Land use issues were an interesting paradox. While rural Pennsylvanians gave priority to maintaining open space in their communities, they were ambivalent about municipal land use regulation and planning. Seventy-two percent agreed that local government should regulate changes in land use to limit negative impacts on the community. However, 51 percent indicated that property owners should have an unrestricted right to use and sell their land as they see fit.
General social issues
Respondents overwhelmingly supported four of the 12 general social issues posed in the survey. At least 70 percent agreed that public school teachers should be required to periodically pass performance tests to retain their certification to teach, students should be required to pass a test of basic skills for high school graduation, public school teachers should be prohibited from going on strike during the school year, and the death penalty should be maintained.
Meanwhile, about 60 percent opposed both giving same-sex domestic partners the same legal rights and benefits as married couples and eliminating criminal penalties for the possession and use of marijuana, and 53 percent opposed Sunday liquor store sales.
Also supported though not as strongly were: the current flat rate state income tax should be changed to a graduated tax rate; tax-supported after school activities should be provided for children and youth; casino gambling should be legalized; and doctors should be legally permitted to help terminally ill patients end their lives.
A few changes from 2000 to 2003: support for legalizing casino gambling increased from 36 percent to over 50 percent; support for same-sex domestic partners having the same legal rights and benefits as married couples increased from 20 to 25 percent; and support for providing tax-supported day care for children declined from 52 to 43 percent.
While rural Pennsylvanians shared many views about a wide range of state and local issues, there were also important differences in their attitudes and perceptions depending upon their socio-demographic characteristics, such as age, gender, education, and income, and, to a lesser extent, the characteristics of the counties in which they lived.
Computer and Internet access
Sixty-six percent of respondents had computers in their homes in 2003, and an additional 8 percent had access to a computer at work, a library, a school, or another location. One in four did not have such access. Almost everyone who had a home computer also had an Internet connection of some kind (94 percent). However, counting those who did not have a home computer, 38 percent of all subjects did not have Internet access from home and 30 percent were unable to access the Internet at all.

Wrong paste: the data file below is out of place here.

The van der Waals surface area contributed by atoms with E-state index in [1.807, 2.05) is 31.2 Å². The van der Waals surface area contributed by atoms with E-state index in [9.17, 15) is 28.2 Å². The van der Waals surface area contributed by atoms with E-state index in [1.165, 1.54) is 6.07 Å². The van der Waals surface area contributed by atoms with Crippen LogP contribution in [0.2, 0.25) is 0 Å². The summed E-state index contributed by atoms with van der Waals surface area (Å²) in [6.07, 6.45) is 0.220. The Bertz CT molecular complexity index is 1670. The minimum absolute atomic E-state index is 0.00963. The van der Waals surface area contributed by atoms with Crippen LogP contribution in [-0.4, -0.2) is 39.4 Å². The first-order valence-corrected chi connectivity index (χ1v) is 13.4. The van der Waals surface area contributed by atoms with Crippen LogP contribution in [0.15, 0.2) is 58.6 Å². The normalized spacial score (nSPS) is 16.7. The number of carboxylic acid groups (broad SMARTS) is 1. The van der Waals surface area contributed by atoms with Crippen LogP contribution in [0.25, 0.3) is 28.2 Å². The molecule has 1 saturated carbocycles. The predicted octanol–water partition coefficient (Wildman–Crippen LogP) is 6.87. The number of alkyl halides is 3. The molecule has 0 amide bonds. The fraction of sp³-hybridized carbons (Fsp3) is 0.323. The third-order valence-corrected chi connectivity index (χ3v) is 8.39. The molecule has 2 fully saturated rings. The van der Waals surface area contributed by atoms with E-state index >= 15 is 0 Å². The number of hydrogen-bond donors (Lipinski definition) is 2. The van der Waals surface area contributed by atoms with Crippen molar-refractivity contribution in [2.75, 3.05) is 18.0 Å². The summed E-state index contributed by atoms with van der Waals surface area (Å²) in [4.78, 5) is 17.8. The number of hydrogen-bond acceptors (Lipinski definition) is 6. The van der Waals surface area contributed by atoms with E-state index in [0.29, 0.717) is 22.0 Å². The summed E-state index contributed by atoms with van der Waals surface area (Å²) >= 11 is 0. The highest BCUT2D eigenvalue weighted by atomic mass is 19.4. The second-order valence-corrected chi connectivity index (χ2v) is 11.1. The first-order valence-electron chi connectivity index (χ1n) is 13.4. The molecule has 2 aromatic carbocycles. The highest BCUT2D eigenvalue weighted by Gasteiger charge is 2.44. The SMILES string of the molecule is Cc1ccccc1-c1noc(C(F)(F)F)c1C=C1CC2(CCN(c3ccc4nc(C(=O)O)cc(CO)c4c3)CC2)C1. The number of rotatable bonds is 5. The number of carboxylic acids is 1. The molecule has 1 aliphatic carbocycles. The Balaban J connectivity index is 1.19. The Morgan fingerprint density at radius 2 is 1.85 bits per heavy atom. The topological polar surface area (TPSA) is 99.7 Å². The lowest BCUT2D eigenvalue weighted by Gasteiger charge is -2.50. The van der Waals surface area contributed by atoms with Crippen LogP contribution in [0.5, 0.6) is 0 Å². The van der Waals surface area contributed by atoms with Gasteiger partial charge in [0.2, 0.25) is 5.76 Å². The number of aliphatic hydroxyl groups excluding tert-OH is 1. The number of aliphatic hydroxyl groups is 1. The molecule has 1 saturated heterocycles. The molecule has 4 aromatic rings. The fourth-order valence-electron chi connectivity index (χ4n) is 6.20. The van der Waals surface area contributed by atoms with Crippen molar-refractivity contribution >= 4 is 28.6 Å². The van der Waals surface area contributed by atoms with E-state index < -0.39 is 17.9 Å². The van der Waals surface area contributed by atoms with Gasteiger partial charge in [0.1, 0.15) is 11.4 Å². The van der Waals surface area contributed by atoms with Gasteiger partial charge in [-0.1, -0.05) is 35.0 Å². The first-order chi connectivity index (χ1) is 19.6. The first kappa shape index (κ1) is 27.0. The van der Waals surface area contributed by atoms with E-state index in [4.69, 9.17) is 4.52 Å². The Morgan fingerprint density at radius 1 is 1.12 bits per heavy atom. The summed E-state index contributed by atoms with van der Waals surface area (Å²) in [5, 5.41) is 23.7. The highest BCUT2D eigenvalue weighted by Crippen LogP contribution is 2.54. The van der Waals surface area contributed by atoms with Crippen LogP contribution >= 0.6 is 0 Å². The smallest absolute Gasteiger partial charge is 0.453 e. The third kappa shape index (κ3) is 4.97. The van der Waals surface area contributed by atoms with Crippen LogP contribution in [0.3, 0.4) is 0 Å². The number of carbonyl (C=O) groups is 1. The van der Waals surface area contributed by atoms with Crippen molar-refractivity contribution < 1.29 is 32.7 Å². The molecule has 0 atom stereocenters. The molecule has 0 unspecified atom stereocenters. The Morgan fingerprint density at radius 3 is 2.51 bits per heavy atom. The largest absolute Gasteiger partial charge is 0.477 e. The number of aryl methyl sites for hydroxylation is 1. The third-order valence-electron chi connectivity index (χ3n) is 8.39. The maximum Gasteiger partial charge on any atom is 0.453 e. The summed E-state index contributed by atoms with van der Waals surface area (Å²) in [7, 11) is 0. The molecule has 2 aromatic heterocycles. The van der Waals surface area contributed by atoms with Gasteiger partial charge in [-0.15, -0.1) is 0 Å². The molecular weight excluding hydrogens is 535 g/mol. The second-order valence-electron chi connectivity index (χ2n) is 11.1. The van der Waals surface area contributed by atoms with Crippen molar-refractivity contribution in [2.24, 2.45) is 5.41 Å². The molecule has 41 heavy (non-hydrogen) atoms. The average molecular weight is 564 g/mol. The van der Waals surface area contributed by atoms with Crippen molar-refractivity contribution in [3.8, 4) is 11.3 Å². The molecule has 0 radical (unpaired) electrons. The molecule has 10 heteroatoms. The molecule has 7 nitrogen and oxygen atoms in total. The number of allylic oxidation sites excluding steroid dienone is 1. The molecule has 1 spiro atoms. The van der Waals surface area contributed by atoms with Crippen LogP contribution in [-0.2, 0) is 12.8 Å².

Respondents with computers at home increased from less than half to nearly two-thirds since 1999 and Internet access from home doubled.
Computer use and Internet access have increased markedly during the last five years, but sizable numbers of people do not use electronic communication and web access daily. Moreover, the priority that rural Pennsylvanians gave to expanding telecommunications and Internet access and to expanding web-based employment opportunities was relatively low; only 15 percent indicated that higher priority should be given. Likewise, just 23 percent felt that communities should give high priority to providing opportunities for computer training and just 16 percent reported that priority should be given to providing public access to computers.
Economic growth and the expansion of jobs is the most pressing issue facing many rural residents. The emphasis given to increasing job availability has supplanted much of the public’s concern about other matters, including the priority given to many environmental and social issues. Interestingly, while work-related priorities were clearly most important to rural Pennsylvanians, there was little support for expanding web-based e-commerce or promoting rural tourism.